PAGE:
Individual decision-making versus interdependent decision-making

Another contextual factor that McGavran was grappling with relates to how people in different cultures make decisions. The model of mission that McGavran was frustrated with assumed an individual decision-making culture. People were evangelised as individuals and invited to respond to the gospel one by one. But McGavran knew that in many cultures around the world, that isn’t how decisions are made. When the NBN was rolled out in our street, each house received a letter asking us if we wanted broadband. Each house made its own decision. Our street was not approached collectively and asked if we all wanted to opt for broadband at the same time.

But in other cultures, communities make decisions together, not alone. One of McGavran’s co-workers was a man who is perhaps Australia’s most famous missiologist – Alan Tippett. Tippett and McGavran talked about cultures that are “multi-individual, mutually interdependent” decision making cultures.[4] If you were asking a village in India if they wanted broadband, you would not write to each house individually, you would engage with the whole community. They would consult together and make a collective decision. They would either all opt-in together or they would all opt-out. McGavran was trying to develop models of evangelism that were appropriate for multi-individual, mutually interdependent decision-making cultures.

Applying the HUP today

McGavran started grappling with these issues. His first attempt to outline his ideas came in a book called “The Bridges of God” published in 1957, which owed a substantial debt to Roland Allen.[5] McGavran’s magnum opus, “Understanding Church Growth”, was published in 1970.[6]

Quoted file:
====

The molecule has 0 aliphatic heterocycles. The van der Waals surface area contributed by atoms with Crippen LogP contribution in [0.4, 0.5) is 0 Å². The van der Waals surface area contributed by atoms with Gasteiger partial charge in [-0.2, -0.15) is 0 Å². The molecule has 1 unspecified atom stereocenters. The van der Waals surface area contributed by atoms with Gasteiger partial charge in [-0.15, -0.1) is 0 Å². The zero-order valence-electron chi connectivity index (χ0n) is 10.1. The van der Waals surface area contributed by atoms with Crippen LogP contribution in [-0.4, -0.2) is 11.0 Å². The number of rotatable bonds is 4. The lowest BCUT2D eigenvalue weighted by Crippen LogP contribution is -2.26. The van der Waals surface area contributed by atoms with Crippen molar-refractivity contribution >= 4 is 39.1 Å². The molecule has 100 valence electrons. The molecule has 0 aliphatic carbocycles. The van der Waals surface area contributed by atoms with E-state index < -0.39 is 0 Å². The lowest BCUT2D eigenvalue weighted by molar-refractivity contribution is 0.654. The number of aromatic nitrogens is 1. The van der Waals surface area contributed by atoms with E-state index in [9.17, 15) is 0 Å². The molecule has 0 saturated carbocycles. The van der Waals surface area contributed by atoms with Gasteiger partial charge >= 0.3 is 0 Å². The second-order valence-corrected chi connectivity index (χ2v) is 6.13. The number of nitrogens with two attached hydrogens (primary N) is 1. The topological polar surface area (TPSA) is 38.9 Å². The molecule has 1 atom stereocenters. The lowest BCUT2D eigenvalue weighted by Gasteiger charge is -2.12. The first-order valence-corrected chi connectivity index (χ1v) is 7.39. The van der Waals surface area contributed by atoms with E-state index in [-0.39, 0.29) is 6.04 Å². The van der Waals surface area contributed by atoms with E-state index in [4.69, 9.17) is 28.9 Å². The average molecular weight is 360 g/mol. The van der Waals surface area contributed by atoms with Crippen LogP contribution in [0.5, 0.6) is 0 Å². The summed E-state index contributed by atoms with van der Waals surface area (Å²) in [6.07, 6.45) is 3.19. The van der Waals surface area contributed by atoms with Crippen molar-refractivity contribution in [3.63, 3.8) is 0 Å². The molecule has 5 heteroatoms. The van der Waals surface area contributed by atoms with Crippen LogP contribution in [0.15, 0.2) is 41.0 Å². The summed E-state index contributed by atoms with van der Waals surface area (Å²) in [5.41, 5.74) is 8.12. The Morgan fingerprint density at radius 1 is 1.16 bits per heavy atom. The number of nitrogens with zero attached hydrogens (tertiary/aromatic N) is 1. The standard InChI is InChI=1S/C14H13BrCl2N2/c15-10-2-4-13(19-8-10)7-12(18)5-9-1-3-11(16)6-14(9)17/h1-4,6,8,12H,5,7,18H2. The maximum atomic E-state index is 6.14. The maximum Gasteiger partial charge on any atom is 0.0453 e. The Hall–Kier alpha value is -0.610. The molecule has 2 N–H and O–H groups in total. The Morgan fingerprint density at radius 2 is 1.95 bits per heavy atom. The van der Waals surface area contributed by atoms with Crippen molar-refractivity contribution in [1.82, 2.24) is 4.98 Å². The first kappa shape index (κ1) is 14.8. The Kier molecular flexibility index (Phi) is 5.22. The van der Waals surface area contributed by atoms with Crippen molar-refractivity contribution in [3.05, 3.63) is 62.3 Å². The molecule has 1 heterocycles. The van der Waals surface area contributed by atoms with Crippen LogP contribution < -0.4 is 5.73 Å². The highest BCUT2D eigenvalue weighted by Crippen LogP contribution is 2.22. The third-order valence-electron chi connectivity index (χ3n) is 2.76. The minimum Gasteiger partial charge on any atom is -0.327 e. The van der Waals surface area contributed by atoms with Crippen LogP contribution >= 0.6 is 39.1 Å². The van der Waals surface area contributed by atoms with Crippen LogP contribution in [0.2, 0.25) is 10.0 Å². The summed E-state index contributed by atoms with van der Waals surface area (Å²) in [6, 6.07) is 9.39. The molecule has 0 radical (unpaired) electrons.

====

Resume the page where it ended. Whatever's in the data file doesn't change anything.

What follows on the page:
The take-away from this review of the historical context is to note that the HUP was developed in a radically different context to the one we find ourselves in today. McGavran was dependent on Roland Allen’s thinking; to which we might add a footnote to say that Allen’s writing has been critiqued extensively, for example by Eckhard Schnabel.[7] We will explore the development of McGavran’s thinking in the next article.


References Cited:

Allen, Roland. Missionary Methods: St Paul’s or Ours? Grand Rapids, MI: Eerdmans, 1962.

———. The Spontaneous Expansion of the Church and the Causes Which Hinder It. 1st American ed. Grand Rapids, MI: Eerdmans, 1962.

Hovey, Kevin G. . Guiding Light: Contributions of Alan R. Tippett toward the Development and Dissemination of Twentieth-Century Missiology. America Society of Missiology Monograph Series. Vol. 38, Eugene, OR: Pickwick Publications, 2019.

McGavran, Donald A. The Bridges of God: A Study in the Strategy of Missions. London: World Dominion Press, 1955.

———. Understanding Church Growth. 3rd ed. Grand Rapids, MI: Eerdmans, 1990.

Schnabel, Eckhard. Paul the Missionary: Realities, Strategies and Methods. Downers Grove IL: Apollos, 2008.


[1] Donald A. McGavran, Understanding Church Growth, 3rd ed. (Grand Rapids, MI: Eerdmans, 1990), 223.
[2] Roland Allen, Missionary Methods: St Paul’s or Ours? (Grand Rapids, MI: Eerdmans, 1962).
[3] Roland Allen, The spontaneous expansion of the church and the causes which hinder it, 1st American ed. (Grand Rapids, MI: Eerdmans, 1962).
[4] See Kevin G.  Hovey, Guiding Light: Contributions of Alan R. Tippett toward the Development and Dissemination of Twentieth-Century Missiology, vol. 38, America Society of Missiology Monograph Series, (Eugene, OR: Pickwick Publications, 2019).
[5] Donald A. McGavran, The bridges of God: a study in the strategy of missions (London: World Dominion Press, 1955).
[6] McGavran, Understanding Church Growth.
[7] Eckhard Schnabel, Paul the Missionary: Realities, Strategies and Methods (Downers Grove IL: Apollos, 2008).